Home Music Kaylé Brecher: Bredux – Collected Edges

Kaylé Brecher: Bredux – Collected Edges

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Kaylé Brecher: Bredux - Collected Edges
Photograph courtesy of the artiste

Every time Kaylé Brecher steps out with a new album as leader – as she has with this one, Bredux Collected Edges, we are reminded that she has long since crossed the threshold of what may be considered as an auspicious artistic career. Miss Brecher may draw inspiration from the kind of vocalese invented by Eddie Jefferson [who, sadly, didn’t live long enough to see his invention sweep across the universe], and which has now refreshingly turned, in the hands of the great Sheila Jordan, into the story of Jazz from its evolution through Bebop, but she quite the original voice in the rather cluttered world of vocalastics.

Miss Brecher specialises in bending notes and sculpting phrases as if she were making the words and the phrases [themselves] pirouette and dance in the air of the studio or stage into which they’ve been expelled. For her – as for her mentors, there is no real rule – melodic or harmonic – which functions as a leap-off point for a song; only a strictly rhythmic one. Everything else develops organically as in the air that is expelled from the very lungs, from where it takes on the character of the story being told; and therefore becomes the smoke and mirrors of the narrative in which the characters play out their story in song. Her vocalastics ripple with cool and deliberate and eloquent imprecision weaving in and out of the accompaniments that inevitably seem to match her in the gentle, flickering lights in her voice.

As voices go, Miss Brecher’s is uncommonly elastic and seemingly not bound by conventional classes of register. But no matter what register she chooses to pitch her song in she is masterful in every aspect – of colour and tone, texture and the enunciation of the lyric. She digs into the meaning of words imputing the phrases that they make up with a very special grace. For instance, you might think that you “know” the song “Autumn Leaves”, but you will have never listened to an interpretation that she comes up with. Her love for spaciousness shines throughout. Case in point: “Choices”, a song where her accompaniments are also given free rein, albeit never to wander too far out of the widening circle that she alone defines.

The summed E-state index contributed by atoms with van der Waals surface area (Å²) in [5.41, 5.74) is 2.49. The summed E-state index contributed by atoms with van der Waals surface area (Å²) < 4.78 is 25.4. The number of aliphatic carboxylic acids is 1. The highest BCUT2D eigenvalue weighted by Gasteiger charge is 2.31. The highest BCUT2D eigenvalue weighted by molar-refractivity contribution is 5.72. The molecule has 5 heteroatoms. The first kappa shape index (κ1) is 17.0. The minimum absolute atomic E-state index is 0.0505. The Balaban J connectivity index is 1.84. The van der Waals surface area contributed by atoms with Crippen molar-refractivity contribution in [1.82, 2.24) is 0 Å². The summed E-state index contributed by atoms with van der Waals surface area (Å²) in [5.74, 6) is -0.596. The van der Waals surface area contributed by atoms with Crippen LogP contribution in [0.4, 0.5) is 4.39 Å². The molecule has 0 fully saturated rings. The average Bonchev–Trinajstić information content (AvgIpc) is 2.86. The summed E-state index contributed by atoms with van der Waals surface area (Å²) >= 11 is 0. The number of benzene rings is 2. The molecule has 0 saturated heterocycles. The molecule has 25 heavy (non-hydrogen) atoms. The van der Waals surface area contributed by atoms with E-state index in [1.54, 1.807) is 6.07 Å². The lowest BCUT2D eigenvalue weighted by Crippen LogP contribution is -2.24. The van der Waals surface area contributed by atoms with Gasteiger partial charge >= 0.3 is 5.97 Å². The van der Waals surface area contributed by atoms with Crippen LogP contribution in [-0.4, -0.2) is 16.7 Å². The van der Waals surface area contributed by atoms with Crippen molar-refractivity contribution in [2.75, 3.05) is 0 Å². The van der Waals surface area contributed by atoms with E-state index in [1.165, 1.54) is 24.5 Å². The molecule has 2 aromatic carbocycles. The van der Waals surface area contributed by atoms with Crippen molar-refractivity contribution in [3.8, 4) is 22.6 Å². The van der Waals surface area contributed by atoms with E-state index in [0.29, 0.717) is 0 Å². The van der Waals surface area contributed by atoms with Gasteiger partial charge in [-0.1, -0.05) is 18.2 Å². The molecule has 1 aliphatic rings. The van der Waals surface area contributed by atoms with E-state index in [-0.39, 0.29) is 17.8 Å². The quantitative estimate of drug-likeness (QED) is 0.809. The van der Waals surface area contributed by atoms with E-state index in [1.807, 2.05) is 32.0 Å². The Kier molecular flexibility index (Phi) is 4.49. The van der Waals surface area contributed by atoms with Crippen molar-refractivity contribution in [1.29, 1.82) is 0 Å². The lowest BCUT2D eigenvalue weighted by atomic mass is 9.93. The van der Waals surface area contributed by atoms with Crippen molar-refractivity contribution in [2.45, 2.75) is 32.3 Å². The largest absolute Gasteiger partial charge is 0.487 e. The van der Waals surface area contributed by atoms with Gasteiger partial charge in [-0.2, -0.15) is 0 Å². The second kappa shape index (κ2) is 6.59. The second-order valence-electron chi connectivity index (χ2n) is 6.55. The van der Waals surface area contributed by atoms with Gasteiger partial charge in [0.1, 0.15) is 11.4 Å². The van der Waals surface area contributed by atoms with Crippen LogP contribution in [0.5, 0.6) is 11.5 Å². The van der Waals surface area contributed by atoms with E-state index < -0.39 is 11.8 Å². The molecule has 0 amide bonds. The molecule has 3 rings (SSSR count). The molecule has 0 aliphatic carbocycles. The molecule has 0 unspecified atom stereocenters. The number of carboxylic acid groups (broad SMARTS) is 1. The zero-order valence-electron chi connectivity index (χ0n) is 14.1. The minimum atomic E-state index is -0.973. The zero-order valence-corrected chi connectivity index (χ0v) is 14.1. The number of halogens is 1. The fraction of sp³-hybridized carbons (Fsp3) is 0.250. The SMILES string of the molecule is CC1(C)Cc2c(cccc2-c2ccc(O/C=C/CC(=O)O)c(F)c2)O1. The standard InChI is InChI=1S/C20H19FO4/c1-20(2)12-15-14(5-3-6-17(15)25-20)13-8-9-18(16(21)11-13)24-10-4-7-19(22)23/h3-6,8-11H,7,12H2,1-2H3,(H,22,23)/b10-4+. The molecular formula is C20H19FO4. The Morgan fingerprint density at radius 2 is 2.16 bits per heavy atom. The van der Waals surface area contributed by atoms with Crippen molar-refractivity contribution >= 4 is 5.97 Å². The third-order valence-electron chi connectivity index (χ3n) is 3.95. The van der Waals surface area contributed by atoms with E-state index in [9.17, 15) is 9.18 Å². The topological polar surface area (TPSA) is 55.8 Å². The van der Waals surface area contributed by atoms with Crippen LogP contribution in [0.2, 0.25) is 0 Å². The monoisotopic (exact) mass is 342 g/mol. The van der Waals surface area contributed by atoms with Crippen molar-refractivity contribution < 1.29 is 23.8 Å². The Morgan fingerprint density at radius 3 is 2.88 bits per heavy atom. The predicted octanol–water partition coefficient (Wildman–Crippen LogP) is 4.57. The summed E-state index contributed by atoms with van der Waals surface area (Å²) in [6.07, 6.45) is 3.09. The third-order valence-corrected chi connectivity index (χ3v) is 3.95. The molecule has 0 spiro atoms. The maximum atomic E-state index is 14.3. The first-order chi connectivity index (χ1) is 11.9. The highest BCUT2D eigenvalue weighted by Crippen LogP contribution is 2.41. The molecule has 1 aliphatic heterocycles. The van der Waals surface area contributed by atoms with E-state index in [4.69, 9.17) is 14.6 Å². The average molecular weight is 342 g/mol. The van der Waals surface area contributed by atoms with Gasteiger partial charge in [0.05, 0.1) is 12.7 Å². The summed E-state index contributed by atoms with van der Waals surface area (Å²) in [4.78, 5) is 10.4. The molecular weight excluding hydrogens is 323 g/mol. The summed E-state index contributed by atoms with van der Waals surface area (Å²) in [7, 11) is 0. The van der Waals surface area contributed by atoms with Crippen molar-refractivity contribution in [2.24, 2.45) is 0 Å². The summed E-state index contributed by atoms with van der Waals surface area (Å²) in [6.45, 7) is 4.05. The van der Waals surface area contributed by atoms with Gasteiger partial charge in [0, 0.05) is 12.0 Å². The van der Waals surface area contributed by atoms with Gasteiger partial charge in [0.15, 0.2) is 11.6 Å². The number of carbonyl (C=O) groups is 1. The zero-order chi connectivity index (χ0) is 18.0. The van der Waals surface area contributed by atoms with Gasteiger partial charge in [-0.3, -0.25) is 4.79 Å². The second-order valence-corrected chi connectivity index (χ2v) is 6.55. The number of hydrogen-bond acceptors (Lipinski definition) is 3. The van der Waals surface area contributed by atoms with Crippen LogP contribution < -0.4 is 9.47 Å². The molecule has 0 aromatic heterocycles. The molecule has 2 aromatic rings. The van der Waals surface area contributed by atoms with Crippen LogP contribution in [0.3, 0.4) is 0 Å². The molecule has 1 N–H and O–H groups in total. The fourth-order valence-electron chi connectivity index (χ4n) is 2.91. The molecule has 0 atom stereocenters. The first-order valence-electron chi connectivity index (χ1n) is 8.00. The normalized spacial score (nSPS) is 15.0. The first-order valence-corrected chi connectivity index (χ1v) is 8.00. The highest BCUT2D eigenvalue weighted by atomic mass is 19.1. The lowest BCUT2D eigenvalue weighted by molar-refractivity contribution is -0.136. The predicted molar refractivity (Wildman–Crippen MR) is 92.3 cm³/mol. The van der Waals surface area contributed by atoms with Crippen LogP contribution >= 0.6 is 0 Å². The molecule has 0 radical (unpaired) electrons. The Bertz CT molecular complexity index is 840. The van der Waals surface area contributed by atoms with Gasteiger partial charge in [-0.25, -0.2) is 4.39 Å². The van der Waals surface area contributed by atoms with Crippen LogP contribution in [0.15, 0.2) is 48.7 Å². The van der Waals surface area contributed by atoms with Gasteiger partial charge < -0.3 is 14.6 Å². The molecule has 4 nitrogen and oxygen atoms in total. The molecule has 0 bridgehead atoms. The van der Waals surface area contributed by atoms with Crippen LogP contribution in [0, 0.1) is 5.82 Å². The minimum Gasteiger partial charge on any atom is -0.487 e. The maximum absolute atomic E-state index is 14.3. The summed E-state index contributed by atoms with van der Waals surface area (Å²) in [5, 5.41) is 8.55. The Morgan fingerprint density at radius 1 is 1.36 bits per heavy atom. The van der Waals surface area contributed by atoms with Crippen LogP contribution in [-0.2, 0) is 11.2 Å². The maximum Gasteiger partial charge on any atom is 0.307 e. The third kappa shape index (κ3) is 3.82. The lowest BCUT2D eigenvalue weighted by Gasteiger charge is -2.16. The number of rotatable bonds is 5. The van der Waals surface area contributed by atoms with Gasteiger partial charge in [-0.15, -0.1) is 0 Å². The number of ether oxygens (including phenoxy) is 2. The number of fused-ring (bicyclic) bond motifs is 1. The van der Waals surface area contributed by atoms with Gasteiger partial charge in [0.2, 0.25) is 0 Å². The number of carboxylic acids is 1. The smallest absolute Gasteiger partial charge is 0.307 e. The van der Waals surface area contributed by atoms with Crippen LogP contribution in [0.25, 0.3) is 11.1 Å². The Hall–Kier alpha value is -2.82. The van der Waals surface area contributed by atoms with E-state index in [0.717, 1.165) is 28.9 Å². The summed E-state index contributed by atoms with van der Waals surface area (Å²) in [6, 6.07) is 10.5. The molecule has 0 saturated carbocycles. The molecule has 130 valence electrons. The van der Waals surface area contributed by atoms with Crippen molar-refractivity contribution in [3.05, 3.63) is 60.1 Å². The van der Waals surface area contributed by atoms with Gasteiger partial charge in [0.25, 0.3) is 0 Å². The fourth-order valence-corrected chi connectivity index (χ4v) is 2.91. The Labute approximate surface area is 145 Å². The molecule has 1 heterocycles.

This is a daring record because it blurs manmade boundaries that have become tiresomely defined by the uninspired. With Miss Brecher all this artificiality is thrown out the window as she shatters the confines of the prison of tradition. And on Bredux – Collected Edges she shares this experience with a cast of very impressive musicians, happy to follow her on this musical adventure.

Track list – 1: Wild Child; 2: So Complicated; 3: Under Paris Skies [a.k.a. Sous le ciel de Paris]; 4: Spy Music; 5: Cool; 6: Back to the Red Clay; 7: Autumn Leaves; 8: Choices; 9: Tunnels; 10: So It Goes; 11: Spy Music [alternate take]

Personnel – Kaylé Brecher: arrangements and vocals, and percussion [10]; Guitarists – Jeff Lee Johnson: [4, 11], Ron Jennings: [4, 11], Frank Butery: electric guitar [1, 3, 6, 8, 9] and acoustic guitar [10]; Piano and keyboards – David Dzubinski: [3, 5 – 7, 10], Ron Jennings: [8, 9]; Bassists – Ratzo Harris: [1, 6], Darryl Hall: acoustic bass [9], David Blaetz: acoustic bass [8], Paul Klinefelter: acoustic bass [5, 7], Chico Huff: acoustic bass [3, 4, 11]; Drummers – Grant Calvin Weston: [1, 6], Erik Johnson: [4, 11], Mathew Ferguson: [8], Tony DeAngelis [3], Grant MacAvoy: [5, 9, 10]; Percussionists – Don Gibbs: [9], Edgardo Cintron: [3, 7, 10], Rick Lopez: [8]; Ron Kerber: soprano saxophone [2]; Tony Salicandro: alto saxophone [2]; Ben Schachter: tenor saxophone [2]; Bill Zaccagni: baritone saxophone [2]; Jimmy Parker: sousaphone [10]; Barry McCommon: bass trombone [10]; Stan Slotter: trumpet [10]; Charles Ventrello: saxophones and flute [8]; Todd Groves: piccolo [3]; Matt Cappy: trumpet [1]; John Swana: trumpet [9]

Released – 2021
Label – Penchant Four Music
Runtime – 1:10:33

Raul da Gama is a poet and essayist. He has published three collections of poetry, He studied at Trinity College of Music, London specialising in theory and piano, and he has a Masters in The Classics. He is an accomplished critic whose profound analysis is reinforced by his deep technical and historical understanding of music and literature.

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